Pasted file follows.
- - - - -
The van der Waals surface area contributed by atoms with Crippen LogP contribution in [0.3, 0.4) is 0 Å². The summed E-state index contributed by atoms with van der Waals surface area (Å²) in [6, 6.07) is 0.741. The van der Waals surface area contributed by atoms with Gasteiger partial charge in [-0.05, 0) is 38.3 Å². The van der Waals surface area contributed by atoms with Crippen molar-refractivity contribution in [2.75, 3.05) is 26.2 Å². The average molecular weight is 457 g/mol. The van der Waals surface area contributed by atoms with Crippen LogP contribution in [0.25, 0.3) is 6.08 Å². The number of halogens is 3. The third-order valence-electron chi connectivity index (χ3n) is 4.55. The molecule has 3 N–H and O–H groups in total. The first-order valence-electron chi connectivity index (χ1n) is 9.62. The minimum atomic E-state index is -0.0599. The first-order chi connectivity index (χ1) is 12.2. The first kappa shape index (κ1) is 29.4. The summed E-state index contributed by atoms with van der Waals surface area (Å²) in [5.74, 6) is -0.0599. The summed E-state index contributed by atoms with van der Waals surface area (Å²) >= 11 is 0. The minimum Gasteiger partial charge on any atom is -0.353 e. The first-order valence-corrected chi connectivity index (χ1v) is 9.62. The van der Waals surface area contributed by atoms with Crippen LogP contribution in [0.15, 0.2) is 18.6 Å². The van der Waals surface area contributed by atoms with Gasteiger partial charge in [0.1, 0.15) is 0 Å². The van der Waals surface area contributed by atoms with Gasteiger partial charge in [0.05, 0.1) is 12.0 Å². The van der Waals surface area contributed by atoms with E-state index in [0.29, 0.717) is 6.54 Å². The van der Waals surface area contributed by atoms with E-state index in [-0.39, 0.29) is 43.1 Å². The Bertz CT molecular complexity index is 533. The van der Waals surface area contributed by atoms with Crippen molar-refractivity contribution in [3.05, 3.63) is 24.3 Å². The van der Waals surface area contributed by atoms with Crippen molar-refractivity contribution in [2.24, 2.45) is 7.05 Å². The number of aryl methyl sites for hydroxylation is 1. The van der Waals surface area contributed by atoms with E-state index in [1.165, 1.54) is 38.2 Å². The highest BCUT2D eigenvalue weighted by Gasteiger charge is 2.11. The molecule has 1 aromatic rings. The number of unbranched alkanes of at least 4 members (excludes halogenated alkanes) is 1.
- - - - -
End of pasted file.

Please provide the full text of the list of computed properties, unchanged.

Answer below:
The van der Waals surface area contributed by atoms with Crippen LogP contribution in [0.3, 0.4) is 0 Å². The summed E-state index contributed by atoms with van der Waals surface area (Å²) in [6, 6.07) is 0.741. The van der Waals surface area contributed by atoms with Gasteiger partial charge in [-0.05, 0) is 38.3 Å². The van der Waals surface area contributed by atoms with Crippen molar-refractivity contribution in [2.75, 3.05) is 26.2 Å². The average molecular weight is 457 g/mol. The van der Waals surface area contributed by atoms with Crippen LogP contribution in [0.25, 0.3) is 6.08 Å². The number of halogens is 3. The third-order valence-electron chi connectivity index (χ3n) is 4.55. The molecule has 3 N–H and O–H groups in total. The first-order valence-electron chi connectivity index (χ1n) is 9.62. The minimum atomic E-state index is -0.0599. The first-order chi connectivity index (χ1) is 12.2. The first kappa shape index (κ1) is 29.4. The summed E-state index contributed by atoms with van der Waals surface area (Å²) in [5.74, 6) is -0.0599. The summed E-state index contributed by atoms with van der Waals surface area (Å²) >= 11 is 0. The minimum Gasteiger partial charge on any atom is -0.353 e. The first-order valence-corrected chi connectivity index (χ1v) is 9.62. The van der Waals surface area contributed by atoms with Crippen LogP contribution in [0.15, 0.2) is 18.6 Å². The van der Waals surface area contributed by atoms with Gasteiger partial charge in [0.1, 0.15) is 0 Å². The van der Waals surface area contributed by atoms with Gasteiger partial charge in [0.05, 0.1) is 12.0 Å². The van der Waals surface area contributed by atoms with E-state index in [0.29, 0.717) is 6.54 Å². The van der Waals surface area contributed by atoms with E-state index in [-0.39, 0.29) is 43.1 Å². The Bertz CT molecular complexity index is 533. The van der Waals surface area contributed by atoms with Crippen molar-refractivity contribution in [3.05, 3.63) is 24.3 Å². The van der Waals surface area contributed by atoms with Crippen molar-refractivity contribution in [2.24, 2.45) is 7.05 Å². The number of aryl methyl sites for hydroxylation is 1. The van der Waals surface area contributed by atoms with E-state index in [1.165, 1.54) is 38.2 Å². The highest BCUT2D eigenvalue weighted by Gasteiger charge is 2.11. The molecule has 1 aromatic rings. The number of unbranched alkanes of at least 4 members (excludes halogenated alkanes) is 1.